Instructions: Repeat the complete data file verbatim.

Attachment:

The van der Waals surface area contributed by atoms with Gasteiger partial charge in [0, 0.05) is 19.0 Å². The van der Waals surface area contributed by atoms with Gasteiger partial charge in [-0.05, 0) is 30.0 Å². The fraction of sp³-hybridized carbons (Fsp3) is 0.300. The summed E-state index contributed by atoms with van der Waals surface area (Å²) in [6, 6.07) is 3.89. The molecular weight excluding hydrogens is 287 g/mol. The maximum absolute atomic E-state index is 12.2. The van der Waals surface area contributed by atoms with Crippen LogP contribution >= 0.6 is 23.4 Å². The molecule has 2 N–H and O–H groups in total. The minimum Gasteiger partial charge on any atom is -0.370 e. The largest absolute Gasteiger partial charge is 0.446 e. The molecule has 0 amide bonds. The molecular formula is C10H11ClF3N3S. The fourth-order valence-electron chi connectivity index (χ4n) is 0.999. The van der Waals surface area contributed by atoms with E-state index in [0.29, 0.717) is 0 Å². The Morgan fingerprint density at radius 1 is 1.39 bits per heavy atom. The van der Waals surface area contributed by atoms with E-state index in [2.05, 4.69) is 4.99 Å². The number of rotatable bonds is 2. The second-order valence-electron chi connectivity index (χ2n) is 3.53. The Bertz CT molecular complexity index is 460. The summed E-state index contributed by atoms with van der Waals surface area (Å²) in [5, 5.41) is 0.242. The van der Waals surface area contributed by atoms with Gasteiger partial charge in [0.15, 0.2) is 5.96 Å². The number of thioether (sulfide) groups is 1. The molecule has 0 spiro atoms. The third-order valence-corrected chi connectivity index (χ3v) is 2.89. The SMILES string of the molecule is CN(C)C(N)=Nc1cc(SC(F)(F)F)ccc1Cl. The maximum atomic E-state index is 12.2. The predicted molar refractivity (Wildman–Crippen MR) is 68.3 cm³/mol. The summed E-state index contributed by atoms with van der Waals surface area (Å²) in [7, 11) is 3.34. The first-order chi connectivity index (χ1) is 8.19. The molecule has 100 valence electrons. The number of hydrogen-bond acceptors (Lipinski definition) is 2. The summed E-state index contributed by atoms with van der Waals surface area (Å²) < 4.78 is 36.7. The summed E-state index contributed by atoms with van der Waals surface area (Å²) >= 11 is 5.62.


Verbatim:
The van der Waals surface area contributed by atoms with Gasteiger partial charge in [0, 0.05) is 19.0 Å². The van der Waals surface area contributed by atoms with Gasteiger partial charge in [-0.05, 0) is 30.0 Å². The fraction of sp³-hybridized carbons (Fsp3) is 0.300. The summed E-state index contributed by atoms with van der Waals surface area (Å²) in [6, 6.07) is 3.89. The molecular weight excluding hydrogens is 287 g/mol. The maximum absolute atomic E-state index is 12.2. The van der Waals surface area contributed by atoms with Crippen LogP contribution >= 0.6 is 23.4 Å². The molecule has 2 N–H and O–H groups in total. The minimum Gasteiger partial charge on any atom is -0.370 e. The largest absolute Gasteiger partial charge is 0.446 e. The molecule has 0 amide bonds. The molecular formula is C10H11ClF3N3S. The fourth-order valence-electron chi connectivity index (χ4n) is 0.999. The van der Waals surface area contributed by atoms with E-state index in [0.29, 0.717) is 0 Å². The Morgan fingerprint density at radius 1 is 1.39 bits per heavy atom. The van der Waals surface area contributed by atoms with E-state index in [2.05, 4.69) is 4.99 Å². The number of rotatable bonds is 2. The second-order valence-electron chi connectivity index (χ2n) is 3.53. The Bertz CT molecular complexity index is 460. The summed E-state index contributed by atoms with van der Waals surface area (Å²) in [5, 5.41) is 0.242. The van der Waals surface area contributed by atoms with Gasteiger partial charge in [0.15, 0.2) is 5.96 Å². The number of thioether (sulfide) groups is 1. The molecule has 0 spiro atoms. The third-order valence-corrected chi connectivity index (χ3v) is 2.89. The SMILES string of the molecule is CN(C)C(N)=Nc1cc(SC(F)(F)F)ccc1Cl. The maximum atomic E-state index is 12.2. The predicted molar refractivity (Wildman–Crippen MR) is 68.3 cm³/mol. The summed E-state index contributed by atoms with van der Waals surface area (Å²) in [7, 11) is 3.34. The first-order chi connectivity index (χ1) is 8.19. The molecule has 100 valence electrons. The number of hydrogen-bond acceptors (Lipinski definition) is 2. The summed E-state index contributed by atoms with van der Waals surface area (Å²) < 4.78 is 36.7. The summed E-state index contributed by atoms with van der Waals surface area (Å²) >= 11 is 5.62.